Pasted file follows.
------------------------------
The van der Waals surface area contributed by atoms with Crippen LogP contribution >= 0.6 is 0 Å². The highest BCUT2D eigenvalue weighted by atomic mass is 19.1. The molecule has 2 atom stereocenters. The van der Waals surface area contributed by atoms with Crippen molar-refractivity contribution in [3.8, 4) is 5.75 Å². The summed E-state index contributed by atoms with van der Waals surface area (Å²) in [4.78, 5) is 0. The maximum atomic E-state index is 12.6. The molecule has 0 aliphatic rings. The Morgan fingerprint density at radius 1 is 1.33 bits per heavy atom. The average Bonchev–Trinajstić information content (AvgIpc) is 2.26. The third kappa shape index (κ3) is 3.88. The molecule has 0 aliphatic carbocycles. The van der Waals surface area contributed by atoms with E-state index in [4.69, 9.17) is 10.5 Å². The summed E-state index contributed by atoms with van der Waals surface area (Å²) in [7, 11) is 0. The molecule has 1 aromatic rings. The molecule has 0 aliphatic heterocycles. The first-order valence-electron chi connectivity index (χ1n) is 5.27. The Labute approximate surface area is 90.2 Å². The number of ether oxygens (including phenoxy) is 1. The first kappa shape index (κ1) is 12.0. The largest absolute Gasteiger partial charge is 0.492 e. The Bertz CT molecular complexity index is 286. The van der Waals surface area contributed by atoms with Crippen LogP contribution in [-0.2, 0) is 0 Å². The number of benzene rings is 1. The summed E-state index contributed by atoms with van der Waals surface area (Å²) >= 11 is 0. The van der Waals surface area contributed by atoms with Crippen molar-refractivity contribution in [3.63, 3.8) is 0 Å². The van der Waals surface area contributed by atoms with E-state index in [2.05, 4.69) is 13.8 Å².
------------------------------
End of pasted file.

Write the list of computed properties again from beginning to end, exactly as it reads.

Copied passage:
The van der Waals surface area contributed by atoms with Crippen LogP contribution >= 0.6 is 0 Å². The highest BCUT2D eigenvalue weighted by atomic mass is 19.1. The molecule has 2 atom stereocenters. The van der Waals surface area contributed by atoms with Crippen molar-refractivity contribution in [3.8, 4) is 5.75 Å². The summed E-state index contributed by atoms with van der Waals surface area (Å²) in [4.78, 5) is 0. The maximum atomic E-state index is 12.6. The molecule has 0 aliphatic rings. The Morgan fingerprint density at radius 1 is 1.33 bits per heavy atom. The average Bonchev–Trinajstić information content (AvgIpc) is 2.26. The third kappa shape index (κ3) is 3.88. The molecule has 0 aliphatic carbocycles. The van der Waals surface area contributed by atoms with E-state index in [4.69, 9.17) is 10.5 Å². The summed E-state index contributed by atoms with van der Waals surface area (Å²) in [7, 11) is 0. The molecule has 1 aromatic rings. The molecule has 0 aliphatic heterocycles. The first-order valence-electron chi connectivity index (χ1n) is 5.27. The Labute approximate surface area is 90.2 Å². The number of ether oxygens (including phenoxy) is 1. The first kappa shape index (κ1) is 12.0. The largest absolute Gasteiger partial charge is 0.492 e. The Bertz CT molecular complexity index is 286. The van der Waals surface area contributed by atoms with Crippen LogP contribution in [-0.2, 0) is 0 Å². The number of benzene rings is 1. The summed E-state index contributed by atoms with van der Waals surface area (Å²) >= 11 is 0. The van der Waals surface area contributed by atoms with Crippen molar-refractivity contribution in [3.63, 3.8) is 0 Å². The van der Waals surface area contributed by atoms with E-state index in [2.05, 4.69) is 13.8 Å².